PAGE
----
Though Alexander Hamilton is recognized as one of the three authors of the Federalist Papers, the extent of which he was involved in the creation, writing, and publishing of the essays is not as widely-known. Learn some of the interesting trivia about Alexander Hamilton and the Federalist Papers.
What is the official name of the Federalist Papers?
When the essays were published in book form in 1788, the title was - The Federalist: a collection of essays, written in favour of the new Constitution: as agreed upon by the Federal convention, September 17, 1787
Did you know?
- The Federalist Papers were a series of essays published in the newspaper to argue in favor of ratifying the proposed Constitution.
- In The Federalist, there are 85 essays in total, though Hamilton, Madison and Jay actually wrote only 84 essays. When the essays were first published in book form, the publisher (with Hamilton’s agreement) divided the lengthy 31st newspaper essay into two separate freestanding pieces and then renumbered the essays.1
- The first Federalist essay was published on October 27, 1787.
- The Federalist (a two volume book of the 85 essays) was published in 1788 - Volume I on March 22nd and Volume II on May 28th.
- Publius was the pseudonym used for all the essays.
Alexander Hamilton's Personal Copy
This is a first edition copy of Volume II of The Federalist. It was owned by Alexander Hamilton, as evidenced by his personal bookplate on the inside of the cover. Courtesy of Columbia University's Rare Book and Manuscript Library.
Alexander Hamilton as "Father of the Federalist Papers"
- Alexander Hamilton first came up with the idea for an organized series of essays while traveling on a sloop on the Hudson River from Albany to NYC.
- By the time he debarked the sloop for Depeyster’s at Denning’s Point, Hamilton had already written the series outline and the first essay.
- Hamilton convinced the printers to do the type setup and printing for free - a rare occurrence. Usually authors had to pay those costs out of their own pocket so that the printers were assured they would cover expenses and make a profit based on sales.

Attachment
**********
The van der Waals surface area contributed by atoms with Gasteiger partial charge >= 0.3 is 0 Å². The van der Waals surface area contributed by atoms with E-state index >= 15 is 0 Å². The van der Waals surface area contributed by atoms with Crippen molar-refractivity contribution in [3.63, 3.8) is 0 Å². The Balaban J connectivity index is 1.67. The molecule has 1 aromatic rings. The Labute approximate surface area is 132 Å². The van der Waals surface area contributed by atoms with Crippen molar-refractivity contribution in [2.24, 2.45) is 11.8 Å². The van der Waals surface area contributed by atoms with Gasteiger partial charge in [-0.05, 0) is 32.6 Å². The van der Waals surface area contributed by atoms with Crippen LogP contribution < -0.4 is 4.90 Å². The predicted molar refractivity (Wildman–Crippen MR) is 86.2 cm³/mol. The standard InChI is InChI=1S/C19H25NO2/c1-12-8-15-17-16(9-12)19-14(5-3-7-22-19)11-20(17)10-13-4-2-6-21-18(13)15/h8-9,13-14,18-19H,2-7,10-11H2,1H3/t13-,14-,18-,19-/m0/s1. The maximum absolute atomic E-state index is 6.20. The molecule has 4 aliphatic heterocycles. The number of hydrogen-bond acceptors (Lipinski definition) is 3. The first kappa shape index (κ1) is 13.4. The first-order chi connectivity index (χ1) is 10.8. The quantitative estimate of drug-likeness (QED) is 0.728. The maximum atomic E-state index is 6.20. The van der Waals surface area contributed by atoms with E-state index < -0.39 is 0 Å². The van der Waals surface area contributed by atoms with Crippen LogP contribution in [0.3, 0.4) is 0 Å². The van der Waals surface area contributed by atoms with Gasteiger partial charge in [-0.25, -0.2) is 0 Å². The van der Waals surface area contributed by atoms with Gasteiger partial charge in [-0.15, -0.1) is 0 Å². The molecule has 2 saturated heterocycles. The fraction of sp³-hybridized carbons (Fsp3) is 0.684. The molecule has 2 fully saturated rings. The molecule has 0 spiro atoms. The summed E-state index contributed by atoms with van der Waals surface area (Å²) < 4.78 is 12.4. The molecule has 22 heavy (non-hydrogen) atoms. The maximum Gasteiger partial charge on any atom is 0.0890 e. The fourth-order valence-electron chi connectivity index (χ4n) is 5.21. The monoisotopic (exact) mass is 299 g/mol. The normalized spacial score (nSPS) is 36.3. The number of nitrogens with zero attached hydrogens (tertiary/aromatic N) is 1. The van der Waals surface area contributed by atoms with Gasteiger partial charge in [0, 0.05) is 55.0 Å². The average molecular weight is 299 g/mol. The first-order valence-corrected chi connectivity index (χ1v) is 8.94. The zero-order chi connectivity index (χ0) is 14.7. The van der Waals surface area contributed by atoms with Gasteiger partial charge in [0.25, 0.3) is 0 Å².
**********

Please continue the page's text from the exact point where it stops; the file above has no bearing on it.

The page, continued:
- Alexander Hamilton recruited other authors to contribute to the essays.
Authors of the Federalist Papers
- The first person Hamilton recruited as author was John Jay.
- James Madison was the other contributing author.
- Alexander Hamilton approached two others possible authors: Gouverneur Morris and William Duer.
- Gourverneur Morris declined because he was too busy.
- Hamilton did not accept Duer's submissions because he considered them not up to par. Duer published his contributions separately under the moniker “Philo-Publius.”
- John Jay became sick after writing essays No. 2-5 and did not contribute again until a final essay near the end of the project.
- Authorship was anonymous at the time of writing. To this day, there is not an exact consensus on the authorship of some of the essays.
- Scholars roughly attribute 51 essays to Alexander Hamilton, 29 to James Madison, and 5 to John Jay.
- Computer-based analysis of word choice patterns was one method used to determine authorship.
Law and Government
- The Federalist Papers are often considered the 'de-facto' interpretation of the Constitution today
- Thomas Jefferson, a political rival of Hamilton’s, described the eighty-five essays as “the best commentary on the principles of government, which ever was written.”
- The Federalist Papers have been cited over 300 times in Supreme Court decisions2
- The first time the Federalist Papers were cited in the Supreme Court was in 1798 in Calder v. Bull3
- The most-cited essay in Supreme Court opinions is Federalist No. 78, written by Hamilton.4 Titled "The Judiciary Department", it discusses judicial review and other judicial powers.
Other interesting facts
- Publius, the pseudonym used for the Federalist Papers, was first used by Hamilton in 1778 in an article criticizing Samuel Chase. Ironically, Samuel Chase was the first justice of the Supreme Court to cite the Federalist Papers.
- Hamilton wrote his contributions to the Federalist Papers (over 350 pages in the leading modern book edition) while also maintaining a full-time law practice and, during a period in which he wrote about half of his essays, serving as New York's elected delegate to the federal Congress.5